Essays on bilateral trade with discrete types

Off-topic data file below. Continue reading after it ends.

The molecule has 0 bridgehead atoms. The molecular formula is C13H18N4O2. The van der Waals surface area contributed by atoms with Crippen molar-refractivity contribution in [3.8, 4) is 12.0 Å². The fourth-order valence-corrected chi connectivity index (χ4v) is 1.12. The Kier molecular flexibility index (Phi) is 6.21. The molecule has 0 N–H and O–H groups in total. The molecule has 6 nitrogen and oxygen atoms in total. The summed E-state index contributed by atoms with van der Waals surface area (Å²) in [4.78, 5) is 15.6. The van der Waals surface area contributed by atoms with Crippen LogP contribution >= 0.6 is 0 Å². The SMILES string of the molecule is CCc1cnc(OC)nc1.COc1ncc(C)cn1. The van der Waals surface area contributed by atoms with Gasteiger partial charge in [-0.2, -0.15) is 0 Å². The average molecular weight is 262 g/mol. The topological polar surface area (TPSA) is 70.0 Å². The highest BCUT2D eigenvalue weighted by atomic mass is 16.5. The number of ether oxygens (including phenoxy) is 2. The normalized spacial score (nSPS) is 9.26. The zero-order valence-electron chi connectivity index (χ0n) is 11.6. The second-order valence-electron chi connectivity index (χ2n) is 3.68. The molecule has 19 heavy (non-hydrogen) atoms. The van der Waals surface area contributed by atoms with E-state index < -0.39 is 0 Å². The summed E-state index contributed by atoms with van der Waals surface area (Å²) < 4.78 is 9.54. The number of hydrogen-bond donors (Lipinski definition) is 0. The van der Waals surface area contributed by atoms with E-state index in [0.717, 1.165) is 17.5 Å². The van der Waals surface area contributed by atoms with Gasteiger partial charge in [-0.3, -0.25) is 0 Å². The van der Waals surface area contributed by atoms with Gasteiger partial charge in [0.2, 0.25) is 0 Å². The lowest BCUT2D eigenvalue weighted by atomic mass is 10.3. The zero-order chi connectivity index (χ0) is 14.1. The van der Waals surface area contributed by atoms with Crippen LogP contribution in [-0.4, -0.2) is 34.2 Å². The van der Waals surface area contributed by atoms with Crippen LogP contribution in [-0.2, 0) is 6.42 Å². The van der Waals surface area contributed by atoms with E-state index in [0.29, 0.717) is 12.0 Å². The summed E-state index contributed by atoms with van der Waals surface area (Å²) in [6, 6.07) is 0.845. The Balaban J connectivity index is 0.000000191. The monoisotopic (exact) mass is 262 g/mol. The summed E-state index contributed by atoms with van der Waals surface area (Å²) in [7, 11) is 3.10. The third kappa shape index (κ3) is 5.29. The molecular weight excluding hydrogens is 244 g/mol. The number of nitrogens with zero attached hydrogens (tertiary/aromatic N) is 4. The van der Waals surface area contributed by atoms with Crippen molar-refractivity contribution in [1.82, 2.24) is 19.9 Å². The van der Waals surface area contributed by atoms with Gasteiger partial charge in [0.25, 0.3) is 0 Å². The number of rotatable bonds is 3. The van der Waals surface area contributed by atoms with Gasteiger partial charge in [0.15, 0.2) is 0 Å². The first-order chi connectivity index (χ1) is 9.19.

Bilateral trade is probably the most common market interaction problem and can be considered as the simplest form of two sided markets where a seller and a buyer bargain over an indivisible object subject to incomplete information on the reservation values of participants. We treat this problem as a combinatorial optimization problem and re-establish some results of economic theory that are well-known under continuous valuations assumptions for the case of discrete valuations using linear programming techniques. First, we propose mathematical formulation for the problem under dominant strategy incentive compatibility (DIC) and ex-post individual rationality (EIR) properties. Then we derive necessary and sufficient conditions under which ex-post efficiency can be obtained together with DIC and EIR. We also define a new property called Allocation Maximality and prove that the Posted Price mechanism is the only mechanism that satisfies DIC, EIR and allocation maximality. In the final part we consider ambiguity in the problem framework originating from different sets of priors for agents types and derive robust counterparts. Next, we study the bilateral trade problem with an intermediary who wants to maximize her expected gains. Using network programming we transform the initial linear program into one from which the structure of mechanism is transparent. We then relax the risk-neutrality assumption of the intermediary and consider the problem from the perspective of risk-averse intermediary. The effects of risk-averse approach are presented using computational experiments. Finally, we broaden the scope of the problem and discuss the case in which the seller is also a producer at the same time and consider benefit and cost functions for the respective parties. Starting by a non-convex optimization problem, we obtain an equivalent convex optimization problem from which the problem is solved easily. We also reconsider the same problem under dominant strategy incentive compatibility and ex-post individual rationality constraints to preserve the practicality of all obtained solutions.